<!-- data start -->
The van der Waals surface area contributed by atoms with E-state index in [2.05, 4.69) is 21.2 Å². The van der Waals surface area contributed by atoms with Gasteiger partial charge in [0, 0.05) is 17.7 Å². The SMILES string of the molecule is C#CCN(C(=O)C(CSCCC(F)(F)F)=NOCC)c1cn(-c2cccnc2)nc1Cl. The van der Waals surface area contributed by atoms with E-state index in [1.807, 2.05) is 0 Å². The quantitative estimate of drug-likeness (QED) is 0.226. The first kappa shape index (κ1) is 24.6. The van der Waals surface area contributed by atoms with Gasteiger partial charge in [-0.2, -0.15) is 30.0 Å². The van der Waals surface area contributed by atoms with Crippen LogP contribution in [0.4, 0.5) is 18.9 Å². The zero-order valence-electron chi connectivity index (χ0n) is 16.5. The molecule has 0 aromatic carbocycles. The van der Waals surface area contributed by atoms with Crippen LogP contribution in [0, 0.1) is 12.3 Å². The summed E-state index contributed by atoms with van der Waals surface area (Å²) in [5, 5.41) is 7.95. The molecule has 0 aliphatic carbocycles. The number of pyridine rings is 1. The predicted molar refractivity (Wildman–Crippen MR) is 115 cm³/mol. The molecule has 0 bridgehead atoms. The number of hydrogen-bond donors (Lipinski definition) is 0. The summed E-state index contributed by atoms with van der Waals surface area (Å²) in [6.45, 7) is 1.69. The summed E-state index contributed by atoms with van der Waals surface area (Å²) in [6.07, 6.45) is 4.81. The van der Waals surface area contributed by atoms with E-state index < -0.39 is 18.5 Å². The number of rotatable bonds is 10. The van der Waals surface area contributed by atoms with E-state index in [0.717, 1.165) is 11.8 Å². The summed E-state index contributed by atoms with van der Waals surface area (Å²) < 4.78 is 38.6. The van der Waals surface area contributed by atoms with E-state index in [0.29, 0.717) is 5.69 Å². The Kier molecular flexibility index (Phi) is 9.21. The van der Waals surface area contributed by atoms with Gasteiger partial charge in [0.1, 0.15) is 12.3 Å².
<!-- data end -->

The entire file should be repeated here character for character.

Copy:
The van der Waals surface area contributed by atoms with E-state index in [2.05, 4.69) is 21.2 Å². The van der Waals surface area contributed by atoms with Gasteiger partial charge in [0, 0.05) is 17.7 Å². The SMILES string of the molecule is C#CCN(C(=O)C(CSCCC(F)(F)F)=NOCC)c1cn(-c2cccnc2)nc1Cl. The van der Waals surface area contributed by atoms with E-state index in [1.807, 2.05) is 0 Å². The quantitative estimate of drug-likeness (QED) is 0.226. The first kappa shape index (κ1) is 24.6. The van der Waals surface area contributed by atoms with Gasteiger partial charge in [-0.2, -0.15) is 30.0 Å². The van der Waals surface area contributed by atoms with Crippen LogP contribution in [0.4, 0.5) is 18.9 Å². The zero-order valence-electron chi connectivity index (χ0n) is 16.5. The molecule has 0 aromatic carbocycles. The van der Waals surface area contributed by atoms with Crippen LogP contribution in [0, 0.1) is 12.3 Å². The summed E-state index contributed by atoms with van der Waals surface area (Å²) in [5, 5.41) is 7.95. The molecule has 0 aliphatic carbocycles. The number of pyridine rings is 1. The predicted molar refractivity (Wildman–Crippen MR) is 115 cm³/mol. The molecule has 0 bridgehead atoms. The number of hydrogen-bond donors (Lipinski definition) is 0. The summed E-state index contributed by atoms with van der Waals surface area (Å²) in [6.45, 7) is 1.69. The summed E-state index contributed by atoms with van der Waals surface area (Å²) in [6.07, 6.45) is 4.81. The van der Waals surface area contributed by atoms with E-state index < -0.39 is 18.5 Å². The number of rotatable bonds is 10. The van der Waals surface area contributed by atoms with E-state index in [0.717, 1.165) is 11.8 Å². The summed E-state index contributed by atoms with van der Waals surface area (Å²) < 4.78 is 38.6. The van der Waals surface area contributed by atoms with E-state index in [0.29, 0.717) is 5.69 Å². The Kier molecular flexibility index (Phi) is 9.21. The van der Waals surface area contributed by atoms with Gasteiger partial charge in [0.1, 0.15) is 12.3 Å².